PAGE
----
I worked in a music store in Glasgow, Scotland, for almost 18 years. Anyone who has ever worked in that kind of environment will tell you that they’ve seen some pretty weird stuff in their time. Factor in that I was the guitar repair guy, and the potential for weirdness rockets into the stratosphere.
The goal this month is not to talk about the theory behind them, although I will be doing that in the next month or two. It’s to get you adding the pitches, and exploring these notes, aurally, as well as using them in your phrasing. So let me show you what I’m talking about.
On this date in 1984, Pink Floyd's Roger Waters released his first solo album, The Pros and Cons of Hitchhiking. The album abounded with something that Eric Clapton’s early Eighties albums sorely lacked: screaming guitar solos — played by Eric Clapton!
Delta blues giant Robert Johnson is one of the most fascinating and mysterious performers in music history. He created an essential body of blues guitar music, recording 29 songs in 1936 and 1937 that would exert a powerful influence on the likes of Eric Clapton, Jimi Hendrix, Keith Richards, Johnny Winter and many others.
Robert Johnson, the man who Eric Clapton called "the most important blues musician who ever lived," was born 103 years ago on May 8, 1911, in Hazlehurst, Mississippi. Although he lived only 27 years, his haunting singing, guitar skills and compositions have influenced generations of musicians — and continue to fascinate the most gifted of guitarists.
There's nothing new to this approach. Blues players have been adding these notes to the basic pentatonic for eons. But the difference here is that I apply this system to a heavy/hard-rock style of playing. I do this with a combination of sweeps and legato, which creates a very hard-edge modern sound while still keeping the blues tonality.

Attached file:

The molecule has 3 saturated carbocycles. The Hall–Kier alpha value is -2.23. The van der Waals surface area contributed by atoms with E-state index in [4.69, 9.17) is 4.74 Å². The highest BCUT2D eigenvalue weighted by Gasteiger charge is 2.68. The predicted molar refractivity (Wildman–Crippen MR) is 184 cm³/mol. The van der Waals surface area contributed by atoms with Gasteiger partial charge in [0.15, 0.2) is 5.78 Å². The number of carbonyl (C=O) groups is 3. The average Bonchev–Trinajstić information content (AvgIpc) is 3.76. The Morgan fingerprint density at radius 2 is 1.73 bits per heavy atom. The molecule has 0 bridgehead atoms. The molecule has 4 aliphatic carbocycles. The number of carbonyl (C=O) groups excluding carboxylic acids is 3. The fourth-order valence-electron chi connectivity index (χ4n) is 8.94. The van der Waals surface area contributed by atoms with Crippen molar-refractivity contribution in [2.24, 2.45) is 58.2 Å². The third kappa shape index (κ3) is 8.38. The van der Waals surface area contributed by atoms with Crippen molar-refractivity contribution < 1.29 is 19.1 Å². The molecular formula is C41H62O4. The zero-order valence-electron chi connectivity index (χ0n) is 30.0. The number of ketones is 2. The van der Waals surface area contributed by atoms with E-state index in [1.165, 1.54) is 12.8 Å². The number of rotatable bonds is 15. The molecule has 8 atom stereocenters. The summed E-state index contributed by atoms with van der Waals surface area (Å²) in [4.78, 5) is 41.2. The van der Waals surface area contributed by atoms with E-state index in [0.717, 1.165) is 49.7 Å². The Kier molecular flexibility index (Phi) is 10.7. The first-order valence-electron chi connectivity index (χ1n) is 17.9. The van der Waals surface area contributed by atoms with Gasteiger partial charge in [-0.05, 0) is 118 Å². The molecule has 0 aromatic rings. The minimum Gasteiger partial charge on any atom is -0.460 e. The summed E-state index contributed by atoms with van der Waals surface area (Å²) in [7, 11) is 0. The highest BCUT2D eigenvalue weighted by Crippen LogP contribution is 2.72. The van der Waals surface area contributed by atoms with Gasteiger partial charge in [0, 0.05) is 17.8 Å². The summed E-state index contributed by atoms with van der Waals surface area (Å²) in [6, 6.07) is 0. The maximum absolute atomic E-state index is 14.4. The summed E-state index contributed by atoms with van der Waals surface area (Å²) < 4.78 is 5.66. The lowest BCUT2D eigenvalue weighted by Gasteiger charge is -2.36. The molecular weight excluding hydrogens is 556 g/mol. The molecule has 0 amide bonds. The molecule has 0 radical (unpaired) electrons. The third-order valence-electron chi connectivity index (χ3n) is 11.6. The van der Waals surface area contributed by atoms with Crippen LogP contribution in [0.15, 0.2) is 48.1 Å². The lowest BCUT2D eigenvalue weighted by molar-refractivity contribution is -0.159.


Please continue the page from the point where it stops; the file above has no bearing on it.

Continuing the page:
The minor scale is the most commonly used scale in metal. This month, I’d like to detail the most prevalent minor scales in metal: natural minor (also known as the Aeolian mode), the Dorian mode, the Phrygian mode and the harmonic minor scale.
In some of my previous columns, I've discussed arpeggio inversions, but in this installment I'd like to discuss chord inversions and how they can add some color to a typical chord progression. First, we need to define what a chord inversion is. An inversion is a chord in which a different note is at the bottom of the chord besides the root.
If the name "Intimidator," the camouflage motif or a Punish knob wasn’t enough of a tip-off, this is a seriously high-gain distortion pedal. It doesn’t clean up well, it doesn’t return phone calls, it doesn’t whisper, it screams!
This riff-writing exercise will demonstrate how to create diatonic and borrowed chords based on a chromatic bass line while staying in key. For this example, I’m going to use the key of A minor and the harmonic minor scale as my guide for chord construction.